||ome children's books are just magical, and appeal to readers of all ages. I am thinking of The Hobbit, The Chronicles of Prydain by Lloyd Alexander, The Girl Who Circumnavigated Fairyland in a Ship of Her Own Making,
The Rescuers by Margery Sharp, the Sabriel books by Garth Nix - there are so many great books! I saw this copy of Wildwood at a library booksale, and picked it up. The cover says it is a New York Times bestseller, and the blurbs on the back
offer effusive praise. Could this be a classic tale that I have missed? No.
When reading Wildwood, I found it impossible to engage in the "willing suspension of disbelief" that is so necessary for fantasy stories. The first line of the novel is: "How five crows managed to lift a twenty pound baby boy into the air
was beyond Prue, but that was certainly the least of her worries." Five crows couldn't possibly lift a baby, let alone carry him off to the forest. I would call this a problem of logistics - errors that just don't make sense, and there are numerous ones in this novel that keep
distracting from the narrative. When the bad guys of South Wood arrive to arrest the embassy of the birds, why don't the birds just fly away before the soldiers arrive?
The Dowager Governess somehow convinces all the coyotes to become her soldiers - and manages to equip them with uniforms and muskets and cannons. Where would these armaments come from? Prue is living in modern Portland - if the Dowager is sneaking out
from the Impassable Wilderness to buy weapons, she would be able to easily find rifles, shotguns and pistols - but muskets and black powder? Coyotes are not large animals - if they were able to walk upright, a human sized musket would be much too large for a coyote to wield.
Twelve year old Prue rides on the back of an eagle (again the problem of how can a bird bear such a large weight - even the illustration on page 275 showing Prue riding the eagle looks ridiculous, she is clearly larger than the eagle itself). The eagle
carrying Prue climbs even higher - he is so high that Prue could feel her lungs gasping for air at the altitude - and yet a coyote is able to hit the eagle with an arrow, which is simply impossible. Even the strongest human-sized archer could only fire an arrow a few hundred yards high.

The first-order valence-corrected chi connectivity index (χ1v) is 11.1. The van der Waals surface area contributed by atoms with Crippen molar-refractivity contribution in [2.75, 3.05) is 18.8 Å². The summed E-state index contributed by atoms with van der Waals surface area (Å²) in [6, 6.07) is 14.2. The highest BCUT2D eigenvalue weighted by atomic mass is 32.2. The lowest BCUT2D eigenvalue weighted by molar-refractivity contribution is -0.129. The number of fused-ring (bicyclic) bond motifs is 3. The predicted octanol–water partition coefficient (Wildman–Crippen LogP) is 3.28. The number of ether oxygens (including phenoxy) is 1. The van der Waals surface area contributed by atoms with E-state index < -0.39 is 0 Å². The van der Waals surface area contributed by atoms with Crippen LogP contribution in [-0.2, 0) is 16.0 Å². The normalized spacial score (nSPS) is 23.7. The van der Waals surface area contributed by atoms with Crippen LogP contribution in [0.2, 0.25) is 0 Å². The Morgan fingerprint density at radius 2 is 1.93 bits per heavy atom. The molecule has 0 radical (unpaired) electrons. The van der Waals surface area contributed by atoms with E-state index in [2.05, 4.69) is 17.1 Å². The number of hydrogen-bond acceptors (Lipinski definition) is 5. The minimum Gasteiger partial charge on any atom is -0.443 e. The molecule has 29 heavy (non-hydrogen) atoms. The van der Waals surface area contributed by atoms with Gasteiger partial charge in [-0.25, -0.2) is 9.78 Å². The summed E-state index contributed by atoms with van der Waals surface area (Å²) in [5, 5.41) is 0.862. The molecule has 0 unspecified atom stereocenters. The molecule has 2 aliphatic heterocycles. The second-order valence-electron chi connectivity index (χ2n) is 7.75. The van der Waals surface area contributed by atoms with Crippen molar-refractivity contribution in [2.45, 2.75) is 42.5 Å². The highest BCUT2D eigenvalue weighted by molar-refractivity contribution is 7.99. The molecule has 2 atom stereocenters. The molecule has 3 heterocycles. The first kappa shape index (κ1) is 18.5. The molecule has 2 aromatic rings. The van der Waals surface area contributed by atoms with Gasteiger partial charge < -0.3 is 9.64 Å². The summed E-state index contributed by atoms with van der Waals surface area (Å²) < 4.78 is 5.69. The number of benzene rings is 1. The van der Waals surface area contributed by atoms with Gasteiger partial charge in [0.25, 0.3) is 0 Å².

Why does the Dowager Governess want so desperately to recruit Curtis to her evil machinations, while she tries so hard to get Prue to return to Portland? Why not simply have Prue killed? What is the significance of Prue ringing the bell on the Ghost Bridge?
Prue is picked up by Richard the mailman, who gives her a ride in the postal van down to the South Woods. The mailtruck drives all night long, arriving at the wall at the North Gate at dawn. If a truck is going to drive all night, even at a moderately slow rate,
it is going to cover hundreds of miles, Prue should have crossed from Oregon into California. But this distance shrinks dramatically when Prue journeys back to the north. Where do the inhabitants of the Impassable Wilderness get gasoline, autoparts or any other pieces of this infrastructure?
At the end, Prue convinces a small army of animals to march from the North Wood to fight the Dowager Governess at the ancient ruins. But the coyote warren is closer to the ancient ruins, and the coyotes depart sooner. Yet somehow Prue and the North Woods army
arrives at the ancient ruins first, despite stopping off at the deserted coyote warren to rescue the Bandit King.
The Dowager Governess must sacrifice the baby boy at noon of the autumn equinox to the evil ivy, and this will give the ivy the power to destroy everything in the Impassable Wilderness (Why? Who knows, there is no explanation for this bizarre magic). The battle is engaged just before noon, as the army of coyotes clash with
the bandits and animals of the North Woods. There are pages of carefully sanitized violence (a children's book isn't going to describe the horrific effects of bayonets, musket balls and cannon fire), and the fight goes badly for our heroes. In the thick of the fighting, the bandit king is
severly wounded. Somehow, Prue runs between all the furiously fighting creatures, and kneels at the side of the wounded king, who is suddenly all alone on the battlefield. The Dowager Governess laughs at their plight, and rides of to sacrifice Mac at the ruined altar - and it is STILL
before noon! It's as if the entire battle happens in just a few minutes, despite that fact that there is time for Prue to run to both the left and right flank and tell the bandit captains there that they are instructed to engage. In the climatic scene that feels stolen directly out of The Hobbit, the eagles fly in at the last minute and save the day.
This is not a good book. I am returning it to the library, they can resell it at the next booksale. I see that there is a sequel, which presumably answers questions like why Curtis is a "halfbreed", but I am not interested in reading any more by this author.